Though never a hockey player while growing up in suburban Toronto, Minnesota United's Dayne St. Clair received a career boost as a soccer goalkeeper from Canada's No. 1 winter sport.
"Growing up, our goalie played hockey," St. Clair said. "So the tournaments when he was gone, I would go and play in the net."
Around age 14, St. Clair made the keeper position his own.
"That might be a little late for some people," he said. "But it's worked for me."
The proof is all over St. Clair's growing résumé: NCAA champion at Maryland. MLS All-Star Game MVP. Backup for the Canada national team for the 2022 World Cup. Minnesota United career leader in victories and clean sheets, heading into Saturday night's home game against Toronto.
And he's not stopping now. St. Clair's diving save robbed Alexander Ring of an 8th minute goal Wednesday at Austin. Then he hopped to his feet, pumping his arms in delight. Though the effort became a footnote in a 2-1 loss, St. Clair's play pleased coach Adrian Heath.
"What you don't want to do is give teams a lift [when they score] an early goal," Heath said. "That gets the crowd going. So I think that save might have kept us in the game."
At least until Austin's Jon Gallagher scored in the 19th minute. Such is the life of a goalkeeper, who must possess both the heart of a lion and the memory of a goldfish.
"You could be having the worst game but then 90th minute, your team needs you to make a save to get a win or a tie," St. Clair said. "And vice versa, you could be having the best game of your life and in the 90th minute you make a mistake and everyone's gonna remember that. So never getting too high or too low is definitely something that sticks in my mind."
While hockey goalies are best known as eccentrics, the quality carries over to the soccer field as well.
"Goalies are very unique, I'll tell you that much," defender Zarek Valentin said. "You stand in goal and have guys pelt you with balls. You get hit in the face and other parts, and then to walk back out there and do it again. You have to have some sort of screw loose.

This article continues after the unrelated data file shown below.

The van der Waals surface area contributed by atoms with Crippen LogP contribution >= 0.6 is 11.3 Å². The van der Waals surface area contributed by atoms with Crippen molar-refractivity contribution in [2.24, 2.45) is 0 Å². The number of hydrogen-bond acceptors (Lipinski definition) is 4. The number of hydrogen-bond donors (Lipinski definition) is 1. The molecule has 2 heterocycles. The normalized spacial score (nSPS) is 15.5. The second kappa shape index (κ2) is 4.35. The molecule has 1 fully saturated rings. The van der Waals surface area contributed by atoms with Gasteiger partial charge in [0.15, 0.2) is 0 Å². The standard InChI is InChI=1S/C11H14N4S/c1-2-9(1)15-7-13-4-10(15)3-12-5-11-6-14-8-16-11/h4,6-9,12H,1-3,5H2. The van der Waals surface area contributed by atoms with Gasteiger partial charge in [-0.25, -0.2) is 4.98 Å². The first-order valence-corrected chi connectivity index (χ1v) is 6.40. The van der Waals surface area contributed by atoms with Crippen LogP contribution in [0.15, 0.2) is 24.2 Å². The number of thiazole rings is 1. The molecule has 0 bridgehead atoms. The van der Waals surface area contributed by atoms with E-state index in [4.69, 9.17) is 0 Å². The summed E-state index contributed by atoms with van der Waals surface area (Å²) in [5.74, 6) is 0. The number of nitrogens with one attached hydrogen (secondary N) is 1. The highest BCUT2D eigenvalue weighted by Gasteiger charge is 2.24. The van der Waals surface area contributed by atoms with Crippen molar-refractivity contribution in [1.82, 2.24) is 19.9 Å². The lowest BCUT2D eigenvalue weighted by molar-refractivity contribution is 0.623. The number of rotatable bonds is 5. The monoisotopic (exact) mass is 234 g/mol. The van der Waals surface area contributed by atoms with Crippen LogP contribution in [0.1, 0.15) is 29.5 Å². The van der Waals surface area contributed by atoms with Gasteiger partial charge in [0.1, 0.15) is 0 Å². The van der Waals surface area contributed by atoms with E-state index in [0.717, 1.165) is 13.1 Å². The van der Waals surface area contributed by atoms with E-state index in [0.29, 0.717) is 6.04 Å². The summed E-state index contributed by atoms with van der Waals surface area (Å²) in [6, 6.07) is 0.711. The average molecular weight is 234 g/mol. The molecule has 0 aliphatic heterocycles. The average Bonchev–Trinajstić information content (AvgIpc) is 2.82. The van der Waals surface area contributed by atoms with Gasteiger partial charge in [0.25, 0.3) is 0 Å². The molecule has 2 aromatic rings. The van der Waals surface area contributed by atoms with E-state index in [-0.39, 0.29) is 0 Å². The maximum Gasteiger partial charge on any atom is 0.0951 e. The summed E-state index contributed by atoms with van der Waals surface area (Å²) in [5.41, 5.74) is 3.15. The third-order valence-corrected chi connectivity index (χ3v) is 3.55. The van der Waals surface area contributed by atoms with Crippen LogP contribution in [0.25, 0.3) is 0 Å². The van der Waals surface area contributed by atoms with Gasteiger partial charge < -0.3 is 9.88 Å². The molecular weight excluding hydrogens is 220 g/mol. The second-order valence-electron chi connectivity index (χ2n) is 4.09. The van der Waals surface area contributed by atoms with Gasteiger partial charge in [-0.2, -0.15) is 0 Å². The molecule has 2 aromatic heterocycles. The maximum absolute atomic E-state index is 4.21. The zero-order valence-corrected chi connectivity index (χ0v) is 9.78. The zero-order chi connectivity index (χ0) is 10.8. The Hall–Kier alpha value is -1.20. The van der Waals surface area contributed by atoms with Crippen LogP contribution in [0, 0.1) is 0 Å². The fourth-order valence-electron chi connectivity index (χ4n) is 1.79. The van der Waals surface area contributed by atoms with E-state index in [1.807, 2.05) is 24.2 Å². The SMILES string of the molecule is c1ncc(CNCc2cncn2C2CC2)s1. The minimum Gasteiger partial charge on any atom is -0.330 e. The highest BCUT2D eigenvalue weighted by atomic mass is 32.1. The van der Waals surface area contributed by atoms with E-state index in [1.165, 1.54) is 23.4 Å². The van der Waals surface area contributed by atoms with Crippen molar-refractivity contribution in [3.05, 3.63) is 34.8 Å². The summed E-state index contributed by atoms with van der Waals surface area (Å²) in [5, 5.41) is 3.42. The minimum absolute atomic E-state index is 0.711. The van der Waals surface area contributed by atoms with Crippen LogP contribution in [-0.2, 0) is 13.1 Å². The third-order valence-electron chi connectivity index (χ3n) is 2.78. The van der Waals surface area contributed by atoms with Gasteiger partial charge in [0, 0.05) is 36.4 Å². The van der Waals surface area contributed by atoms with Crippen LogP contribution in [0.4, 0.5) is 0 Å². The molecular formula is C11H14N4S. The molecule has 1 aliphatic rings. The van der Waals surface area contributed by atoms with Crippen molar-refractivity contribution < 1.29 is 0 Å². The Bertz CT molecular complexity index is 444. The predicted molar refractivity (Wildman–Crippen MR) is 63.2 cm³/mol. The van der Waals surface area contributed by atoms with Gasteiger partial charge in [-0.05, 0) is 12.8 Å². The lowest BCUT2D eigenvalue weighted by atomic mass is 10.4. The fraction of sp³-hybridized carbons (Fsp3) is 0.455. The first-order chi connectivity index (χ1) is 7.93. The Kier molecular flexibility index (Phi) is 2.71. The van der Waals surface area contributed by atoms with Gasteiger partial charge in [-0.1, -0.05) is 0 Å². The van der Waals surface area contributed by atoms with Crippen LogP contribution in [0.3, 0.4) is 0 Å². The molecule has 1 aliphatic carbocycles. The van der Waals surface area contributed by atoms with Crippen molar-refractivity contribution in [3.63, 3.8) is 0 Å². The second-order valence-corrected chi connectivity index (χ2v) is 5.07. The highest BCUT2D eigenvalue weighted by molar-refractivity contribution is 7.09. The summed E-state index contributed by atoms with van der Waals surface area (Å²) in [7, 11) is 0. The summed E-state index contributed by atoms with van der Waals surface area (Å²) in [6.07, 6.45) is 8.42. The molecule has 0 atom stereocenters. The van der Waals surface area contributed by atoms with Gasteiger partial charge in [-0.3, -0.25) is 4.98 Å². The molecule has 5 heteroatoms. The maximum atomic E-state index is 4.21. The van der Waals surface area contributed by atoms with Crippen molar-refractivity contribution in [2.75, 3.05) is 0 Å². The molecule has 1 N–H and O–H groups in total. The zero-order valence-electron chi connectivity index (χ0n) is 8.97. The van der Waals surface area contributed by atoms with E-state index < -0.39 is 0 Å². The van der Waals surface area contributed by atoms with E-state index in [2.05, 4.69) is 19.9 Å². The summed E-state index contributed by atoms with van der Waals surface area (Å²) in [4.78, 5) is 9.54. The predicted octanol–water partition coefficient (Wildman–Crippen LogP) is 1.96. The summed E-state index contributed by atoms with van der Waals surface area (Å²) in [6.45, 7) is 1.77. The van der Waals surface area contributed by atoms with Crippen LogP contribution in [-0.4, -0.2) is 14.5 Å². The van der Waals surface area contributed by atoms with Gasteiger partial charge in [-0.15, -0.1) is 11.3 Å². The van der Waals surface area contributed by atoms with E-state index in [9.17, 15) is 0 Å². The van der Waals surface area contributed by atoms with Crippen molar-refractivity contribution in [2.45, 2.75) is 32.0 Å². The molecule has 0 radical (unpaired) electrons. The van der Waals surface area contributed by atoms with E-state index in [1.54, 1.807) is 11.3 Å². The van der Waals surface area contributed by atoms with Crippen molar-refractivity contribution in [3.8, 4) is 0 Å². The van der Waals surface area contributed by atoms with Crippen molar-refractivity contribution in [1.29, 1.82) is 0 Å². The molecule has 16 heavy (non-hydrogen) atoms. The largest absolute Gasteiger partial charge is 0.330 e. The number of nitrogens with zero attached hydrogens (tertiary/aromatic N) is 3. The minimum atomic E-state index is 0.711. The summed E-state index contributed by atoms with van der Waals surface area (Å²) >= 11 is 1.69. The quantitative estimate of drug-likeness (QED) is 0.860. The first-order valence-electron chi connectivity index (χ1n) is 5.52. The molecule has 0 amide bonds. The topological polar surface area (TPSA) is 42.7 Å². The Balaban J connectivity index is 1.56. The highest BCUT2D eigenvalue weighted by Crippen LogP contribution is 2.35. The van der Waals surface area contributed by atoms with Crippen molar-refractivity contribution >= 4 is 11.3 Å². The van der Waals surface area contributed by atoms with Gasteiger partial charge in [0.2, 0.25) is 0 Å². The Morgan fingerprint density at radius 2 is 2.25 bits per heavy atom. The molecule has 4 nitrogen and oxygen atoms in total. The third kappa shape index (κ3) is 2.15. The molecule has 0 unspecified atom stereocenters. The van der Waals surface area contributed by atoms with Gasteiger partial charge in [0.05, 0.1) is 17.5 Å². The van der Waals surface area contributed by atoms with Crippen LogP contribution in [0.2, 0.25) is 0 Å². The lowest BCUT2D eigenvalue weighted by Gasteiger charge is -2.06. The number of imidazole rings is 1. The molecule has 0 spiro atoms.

"The attackers go out there and they want to create art together," Valentin said. "As defenders, we want to go and battle and get bruised and fight. That's what jacks us up. So there is a very unique bond between goalies and defenders."
St. Clair, 26, is a second-generation keeper. His father, Fabian, played the position growing up in Trinidad and Tobago but never reached the heights of his son's career. That trajectory owes in part to extra father and son practice reps at the park.
St. Clair said his father is happy to be a goalkeeper dad. His mother is another story.
"She definitely bears a lot more of the stress," St. Clair said. "But they are both happy that I'm doing what I love to do and I'm fortunate enough to make a living out of it."
Saturday's match will be St. Clair's last at Allianz Field for a while. The following week, he will join Minnesota in Montreal. Then he joins Canada for the CONCACAF Nations League for a June 15 semifinal game against Panama in Las Vegas. Later in June, the CONCACAF Gold Cup takes place.
St. Clair could miss as many as five MLS games with Minnesota. And he's not even assured to be a starter since Milan Borjan, a captain, is on Canada's roster.
"First and foremost, it's an honor to play for your country," St. Clair said. "So in whatever capacity that they call on me, I'm willing to be there to support my country. You're probably only coming in if there's an injury. But it's just shifted my focus to supporting the team in whatever way I can, even if I'm not on the field on match day."